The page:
John Timpany

Norfolk 2


Previous      Next page

The farm dog woke me at 5:00am barking at a strange tent on its territory.
An hour later the farmer's son drove right past me and after that I was just about awake. I had forgotten that country life starts early. Yesterday I had been so tired I was thinking that I was going to Great Yarmouth, where in fact I had written a Norwich club in my diary. When I checked it just before starting out I saw it was a daytime session, not evening, so I checked a club I couldn't get by phone called The Ferryboat and found it was boarded up. What a shame when the pub has so much character. I hope it's restored rather than pulled down. On the way back I stopped for a beer at The Two Friends, mainly because I liked the name when I passed it on the way to town, and in chatting to a local found that they have a club night in about a week and a half. I'll go to that.

Looking out of the tent it's misty, moisty and overcast and the grouse are scolding each other from across the field, so I might wait if I can to dry the tent flysheet out. One thing that bothers me is that there is dew on the grass in the 'porch' area under the flysheet, which I didn't think, happened under cover.

I wondered for a moment just how unusual this little adventure of mine might be, and decided to look on the Internet when I returned. In one respect I could see this as a way of life, but in another I would miss the easier life of being at home. The criteria might be the weather, even though I am well prepared for that. In fact I have brought a little too many creature comforts with me; a memory foam 'mattress', a quality survival sleeping bag, a feather pillow and my duvet. Yes, yes I can hear you laughing at me.

Even at 7:00am there is a persistent thrumming background noise just as I remember from pitching a tent not too far away from the motorway back in the 70's, so I guess that now there is so much more traffic that that's what I can hear driving along the A47? It makes me realise what an unnatural society we all live in moving between closed areas in a closed vehicle. Where did my roots go?

Two short nights have left a feeling of sawdust behind my eyes, but I would love to make my way up to Blakeney since I haven't been there for so long and one of the joys around this time of year was scrabbling around in the marshes up to my knees in mud collecting samphire. I love the stuff. It's so similar to avocado, asparagus and snails in that it has a really subtle flavour and it's the sauce that brings it alive. For me usually just melted butter with garlic. But it's too soon to move yet, since I will get snarled up in the rush hour.

The first time Audrey and I camped together I would have been about 23. We had bought a Blacks 'A' frame tent, and although I had slept in tepee type tents before, I didn't know how to erect this one, and put the 'A' frame poles inside the tent instead of outside. Of course the wind picked up and it chucked it down that night, slapping the tent sides against the poles, which in turn showered us with a fine spray. Audrey murmured something about getting wet but since I had spent the past few years doing training in the forces in a tent that was so leaky that when it rained there was a couple of inches of water in the bottom and I found I was less wet when I threw my sleeping bag on a pile of heather and slept in the open under a dry stone wall on Dartmoor that I said something to the effect: "If you can sleep through this you'll be able to sleep through worse", and she rolled over and went to sleep.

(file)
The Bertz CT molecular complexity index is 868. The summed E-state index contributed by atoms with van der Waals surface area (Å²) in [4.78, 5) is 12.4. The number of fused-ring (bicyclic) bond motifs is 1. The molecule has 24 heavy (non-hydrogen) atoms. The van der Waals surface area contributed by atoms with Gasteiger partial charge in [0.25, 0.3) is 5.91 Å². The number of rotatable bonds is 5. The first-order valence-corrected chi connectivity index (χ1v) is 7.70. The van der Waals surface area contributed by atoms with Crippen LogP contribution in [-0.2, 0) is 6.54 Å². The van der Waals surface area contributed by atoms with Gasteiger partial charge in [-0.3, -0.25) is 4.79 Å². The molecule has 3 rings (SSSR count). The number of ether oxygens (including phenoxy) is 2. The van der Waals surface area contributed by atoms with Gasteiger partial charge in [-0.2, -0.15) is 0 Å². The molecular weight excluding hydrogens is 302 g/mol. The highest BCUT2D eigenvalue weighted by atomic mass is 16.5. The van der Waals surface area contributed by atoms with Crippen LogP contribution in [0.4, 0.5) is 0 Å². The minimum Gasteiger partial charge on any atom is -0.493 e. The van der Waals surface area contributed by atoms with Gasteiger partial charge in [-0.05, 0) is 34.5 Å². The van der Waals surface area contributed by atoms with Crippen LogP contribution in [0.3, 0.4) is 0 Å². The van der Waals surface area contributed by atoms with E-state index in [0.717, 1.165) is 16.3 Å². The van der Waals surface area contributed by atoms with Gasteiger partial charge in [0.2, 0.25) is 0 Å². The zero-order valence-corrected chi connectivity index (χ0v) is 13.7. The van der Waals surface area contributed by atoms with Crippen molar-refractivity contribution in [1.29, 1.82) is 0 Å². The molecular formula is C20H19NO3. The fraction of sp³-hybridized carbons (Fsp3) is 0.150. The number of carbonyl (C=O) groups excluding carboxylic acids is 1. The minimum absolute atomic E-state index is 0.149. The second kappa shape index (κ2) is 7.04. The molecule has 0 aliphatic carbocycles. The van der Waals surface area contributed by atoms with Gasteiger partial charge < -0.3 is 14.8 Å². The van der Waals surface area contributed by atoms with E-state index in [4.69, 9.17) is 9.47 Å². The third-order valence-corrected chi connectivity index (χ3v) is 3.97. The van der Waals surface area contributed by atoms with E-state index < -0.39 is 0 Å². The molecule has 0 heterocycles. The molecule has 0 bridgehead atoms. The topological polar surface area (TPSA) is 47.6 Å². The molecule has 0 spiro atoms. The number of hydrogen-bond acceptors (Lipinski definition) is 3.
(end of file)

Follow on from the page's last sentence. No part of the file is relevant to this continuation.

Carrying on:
By camping I don't mean sites with showers, proper toilets, and maybe even a TV room, I mean places as far away from people as you can get preferably, where a shave is in cold water.

At the moment I feel very disorganised, and my things have yet to find their 'home' where I can lay my hands on them immediately. I had felt initially that I wanted to keep my journal to myself, but I began to think it would be interesting to blog it. Perhaps some of the people I meet would like to see what I think of them. Oh dear!

Patches of limpid sunlight splinter the clouds and streak slowly across the dew laden grass outside the tent, which lights up like a pale green crystal lake. A wren chatters softly in a hedge a hundred yards away, but the damp clear morning makes it sound like just a few feet away.

Getting out of a tent, and especially putting your boots on before you do, is so much harder at 65! Gee whiz I hope this trip will bring back some condition to my lazy muscles.

Time for coffee and then break camp.



Previous      Next page